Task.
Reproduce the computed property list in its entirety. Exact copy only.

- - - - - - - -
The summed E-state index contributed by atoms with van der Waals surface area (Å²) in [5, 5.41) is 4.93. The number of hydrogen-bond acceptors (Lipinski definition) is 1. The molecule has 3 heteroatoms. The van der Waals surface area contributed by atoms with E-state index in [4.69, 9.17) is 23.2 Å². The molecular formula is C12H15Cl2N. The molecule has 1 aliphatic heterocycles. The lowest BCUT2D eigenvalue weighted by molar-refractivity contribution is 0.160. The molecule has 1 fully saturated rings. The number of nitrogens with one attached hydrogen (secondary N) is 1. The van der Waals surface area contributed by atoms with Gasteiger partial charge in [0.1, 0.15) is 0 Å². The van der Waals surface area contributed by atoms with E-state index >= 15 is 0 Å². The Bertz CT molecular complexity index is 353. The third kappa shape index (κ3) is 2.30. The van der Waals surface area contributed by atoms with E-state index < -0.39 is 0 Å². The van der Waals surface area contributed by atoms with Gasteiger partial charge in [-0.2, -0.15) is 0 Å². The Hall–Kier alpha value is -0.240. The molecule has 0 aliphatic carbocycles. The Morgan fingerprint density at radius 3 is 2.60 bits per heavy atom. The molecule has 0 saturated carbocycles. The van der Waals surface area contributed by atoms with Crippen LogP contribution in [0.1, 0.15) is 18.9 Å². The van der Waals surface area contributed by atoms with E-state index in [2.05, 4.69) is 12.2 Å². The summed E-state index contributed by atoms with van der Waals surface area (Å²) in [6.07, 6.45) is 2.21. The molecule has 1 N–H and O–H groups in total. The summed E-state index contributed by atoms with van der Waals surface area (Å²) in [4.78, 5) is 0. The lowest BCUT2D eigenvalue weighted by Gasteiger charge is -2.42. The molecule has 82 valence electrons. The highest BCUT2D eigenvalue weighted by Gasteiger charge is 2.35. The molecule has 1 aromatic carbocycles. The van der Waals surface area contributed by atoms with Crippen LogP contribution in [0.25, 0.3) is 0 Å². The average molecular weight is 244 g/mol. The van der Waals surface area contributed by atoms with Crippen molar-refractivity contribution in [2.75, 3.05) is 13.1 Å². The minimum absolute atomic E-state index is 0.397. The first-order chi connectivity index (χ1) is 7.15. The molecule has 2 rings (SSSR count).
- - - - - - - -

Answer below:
The summed E-state index contributed by atoms with van der Waals surface area (Å²) in [5, 5.41) is 4.93. The number of hydrogen-bond acceptors (Lipinski definition) is 1. The molecule has 3 heteroatoms. The van der Waals surface area contributed by atoms with E-state index in [4.69, 9.17) is 23.2 Å². The molecular formula is C12H15Cl2N. The molecule has 1 aliphatic heterocycles. The lowest BCUT2D eigenvalue weighted by molar-refractivity contribution is 0.160. The molecule has 1 fully saturated rings. The number of nitrogens with one attached hydrogen (secondary N) is 1. The van der Waals surface area contributed by atoms with Gasteiger partial charge in [0.1, 0.15) is 0 Å². The van der Waals surface area contributed by atoms with E-state index >= 15 is 0 Å². The Bertz CT molecular complexity index is 353. The third kappa shape index (κ3) is 2.30. The van der Waals surface area contributed by atoms with E-state index < -0.39 is 0 Å². The van der Waals surface area contributed by atoms with Gasteiger partial charge in [-0.2, -0.15) is 0 Å². The Hall–Kier alpha value is -0.240. The molecule has 0 aliphatic carbocycles. The Morgan fingerprint density at radius 3 is 2.60 bits per heavy atom. The molecule has 0 saturated carbocycles. The van der Waals surface area contributed by atoms with Crippen LogP contribution in [0.1, 0.15) is 18.9 Å². The van der Waals surface area contributed by atoms with E-state index in [2.05, 4.69) is 12.2 Å². The summed E-state index contributed by atoms with van der Waals surface area (Å²) in [6.07, 6.45) is 2.21. The molecule has 1 N–H and O–H groups in total. The summed E-state index contributed by atoms with van der Waals surface area (Å²) in [4.78, 5) is 0. The lowest BCUT2D eigenvalue weighted by Gasteiger charge is -2.42. The molecule has 82 valence electrons. The highest BCUT2D eigenvalue weighted by Gasteiger charge is 2.35. The molecule has 1 aromatic carbocycles. The van der Waals surface area contributed by atoms with Crippen LogP contribution in [0.25, 0.3) is 0 Å². The average molecular weight is 244 g/mol. The van der Waals surface area contributed by atoms with Crippen molar-refractivity contribution in [2.75, 3.05) is 13.1 Å². The minimum absolute atomic E-state index is 0.397. The first-order chi connectivity index (χ1) is 7.15. The molecule has 2 rings (SSSR count).